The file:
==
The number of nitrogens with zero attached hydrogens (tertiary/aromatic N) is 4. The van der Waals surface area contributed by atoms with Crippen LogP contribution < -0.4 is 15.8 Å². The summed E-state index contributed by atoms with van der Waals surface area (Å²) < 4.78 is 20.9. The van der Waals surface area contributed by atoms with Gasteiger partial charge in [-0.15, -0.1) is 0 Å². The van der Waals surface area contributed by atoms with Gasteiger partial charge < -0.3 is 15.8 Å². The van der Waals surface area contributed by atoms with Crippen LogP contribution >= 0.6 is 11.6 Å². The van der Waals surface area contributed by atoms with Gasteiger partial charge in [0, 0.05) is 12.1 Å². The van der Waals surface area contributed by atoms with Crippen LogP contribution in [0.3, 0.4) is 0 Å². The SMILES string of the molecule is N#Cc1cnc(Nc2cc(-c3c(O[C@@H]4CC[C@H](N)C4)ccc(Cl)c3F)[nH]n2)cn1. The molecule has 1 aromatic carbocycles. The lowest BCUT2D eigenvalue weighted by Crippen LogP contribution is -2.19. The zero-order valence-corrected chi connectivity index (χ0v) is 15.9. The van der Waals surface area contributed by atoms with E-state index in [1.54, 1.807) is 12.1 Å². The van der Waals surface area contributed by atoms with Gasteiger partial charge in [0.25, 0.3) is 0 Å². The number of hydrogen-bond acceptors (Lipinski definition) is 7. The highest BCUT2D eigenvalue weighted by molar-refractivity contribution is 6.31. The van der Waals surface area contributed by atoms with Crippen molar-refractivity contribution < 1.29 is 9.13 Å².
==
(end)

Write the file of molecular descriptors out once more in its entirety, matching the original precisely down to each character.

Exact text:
The number of nitrogens with zero attached hydrogens (tertiary/aromatic N) is 4. The van der Waals surface area contributed by atoms with Crippen LogP contribution < -0.4 is 15.8 Å². The summed E-state index contributed by atoms with van der Waals surface area (Å²) < 4.78 is 20.9. The van der Waals surface area contributed by atoms with Gasteiger partial charge in [-0.15, -0.1) is 0 Å². The van der Waals surface area contributed by atoms with Gasteiger partial charge < -0.3 is 15.8 Å². The van der Waals surface area contributed by atoms with Crippen LogP contribution >= 0.6 is 11.6 Å². The van der Waals surface area contributed by atoms with Gasteiger partial charge in [0, 0.05) is 12.1 Å². The van der Waals surface area contributed by atoms with Crippen LogP contribution in [0.3, 0.4) is 0 Å². The SMILES string of the molecule is N#Cc1cnc(Nc2cc(-c3c(O[C@@H]4CC[C@H](N)C4)ccc(Cl)c3F)[nH]n2)cn1. The molecule has 1 aromatic carbocycles. The lowest BCUT2D eigenvalue weighted by Crippen LogP contribution is -2.19. The zero-order valence-corrected chi connectivity index (χ0v) is 15.9. The van der Waals surface area contributed by atoms with E-state index in [1.54, 1.807) is 12.1 Å². The van der Waals surface area contributed by atoms with Gasteiger partial charge in [0.25, 0.3) is 0 Å². The number of hydrogen-bond acceptors (Lipinski definition) is 7. The highest BCUT2D eigenvalue weighted by molar-refractivity contribution is 6.31. The van der Waals surface area contributed by atoms with Crippen molar-refractivity contribution < 1.29 is 9.13 Å².